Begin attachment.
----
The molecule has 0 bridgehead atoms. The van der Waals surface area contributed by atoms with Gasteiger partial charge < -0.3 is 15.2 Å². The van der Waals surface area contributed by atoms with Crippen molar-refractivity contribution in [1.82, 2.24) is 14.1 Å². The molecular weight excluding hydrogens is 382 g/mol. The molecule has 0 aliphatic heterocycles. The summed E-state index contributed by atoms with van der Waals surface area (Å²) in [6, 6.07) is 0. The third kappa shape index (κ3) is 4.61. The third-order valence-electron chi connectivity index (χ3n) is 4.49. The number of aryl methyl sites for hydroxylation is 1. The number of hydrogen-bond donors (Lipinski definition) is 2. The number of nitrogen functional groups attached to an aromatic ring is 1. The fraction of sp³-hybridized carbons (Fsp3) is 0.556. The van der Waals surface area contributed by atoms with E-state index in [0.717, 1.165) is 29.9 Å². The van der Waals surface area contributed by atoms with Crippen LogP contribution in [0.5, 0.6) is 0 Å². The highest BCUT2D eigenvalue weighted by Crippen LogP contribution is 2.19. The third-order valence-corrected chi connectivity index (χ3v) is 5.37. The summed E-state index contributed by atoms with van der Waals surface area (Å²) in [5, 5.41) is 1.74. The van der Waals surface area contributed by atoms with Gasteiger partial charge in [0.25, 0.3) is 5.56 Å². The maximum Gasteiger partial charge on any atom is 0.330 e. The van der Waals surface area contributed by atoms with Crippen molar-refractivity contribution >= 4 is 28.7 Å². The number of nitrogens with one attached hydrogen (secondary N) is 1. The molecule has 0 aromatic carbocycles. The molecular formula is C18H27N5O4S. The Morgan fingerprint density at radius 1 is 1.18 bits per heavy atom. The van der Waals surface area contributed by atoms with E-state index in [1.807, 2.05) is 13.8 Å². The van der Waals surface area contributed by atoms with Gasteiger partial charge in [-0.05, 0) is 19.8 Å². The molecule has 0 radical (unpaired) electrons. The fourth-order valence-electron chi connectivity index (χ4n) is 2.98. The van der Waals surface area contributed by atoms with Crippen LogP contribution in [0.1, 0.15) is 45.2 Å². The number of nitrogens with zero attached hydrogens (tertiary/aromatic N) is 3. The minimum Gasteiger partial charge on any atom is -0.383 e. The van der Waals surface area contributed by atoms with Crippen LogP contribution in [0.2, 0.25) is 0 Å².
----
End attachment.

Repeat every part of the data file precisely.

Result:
The molecule has 0 bridgehead atoms. The van der Waals surface area contributed by atoms with Gasteiger partial charge < -0.3 is 15.2 Å². The van der Waals surface area contributed by atoms with Crippen molar-refractivity contribution in [1.82, 2.24) is 14.1 Å². The molecular weight excluding hydrogens is 382 g/mol. The molecule has 0 aliphatic heterocycles. The summed E-state index contributed by atoms with van der Waals surface area (Å²) in [6, 6.07) is 0. The third kappa shape index (κ3) is 4.61. The third-order valence-electron chi connectivity index (χ3n) is 4.49. The number of aryl methyl sites for hydroxylation is 1. The number of hydrogen-bond donors (Lipinski definition) is 2. The number of nitrogen functional groups attached to an aromatic ring is 1. The fraction of sp³-hybridized carbons (Fsp3) is 0.556. The van der Waals surface area contributed by atoms with E-state index in [0.717, 1.165) is 29.9 Å². The van der Waals surface area contributed by atoms with Crippen LogP contribution in [0.5, 0.6) is 0 Å². The highest BCUT2D eigenvalue weighted by Crippen LogP contribution is 2.19. The third-order valence-corrected chi connectivity index (χ3v) is 5.37. The summed E-state index contributed by atoms with van der Waals surface area (Å²) in [5, 5.41) is 1.74. The van der Waals surface area contributed by atoms with Gasteiger partial charge in [0.25, 0.3) is 5.56 Å². The maximum Gasteiger partial charge on any atom is 0.330 e. The van der Waals surface area contributed by atoms with Crippen molar-refractivity contribution >= 4 is 28.7 Å². The number of nitrogens with one attached hydrogen (secondary N) is 1. The molecule has 0 aromatic carbocycles. The molecular formula is C18H27N5O4S. The Morgan fingerprint density at radius 1 is 1.18 bits per heavy atom. The van der Waals surface area contributed by atoms with E-state index in [1.807, 2.05) is 13.8 Å². The van der Waals surface area contributed by atoms with Gasteiger partial charge in [-0.05, 0) is 19.8 Å². The molecule has 0 radical (unpaired) electrons. The fourth-order valence-electron chi connectivity index (χ4n) is 2.98. The van der Waals surface area contributed by atoms with Crippen LogP contribution in [0.1, 0.15) is 45.2 Å². The number of nitrogens with zero attached hydrogens (tertiary/aromatic N) is 3. The minimum Gasteiger partial charge on any atom is -0.383 e. The van der Waals surface area contributed by atoms with Crippen LogP contribution in [0.2, 0.25) is 0 Å².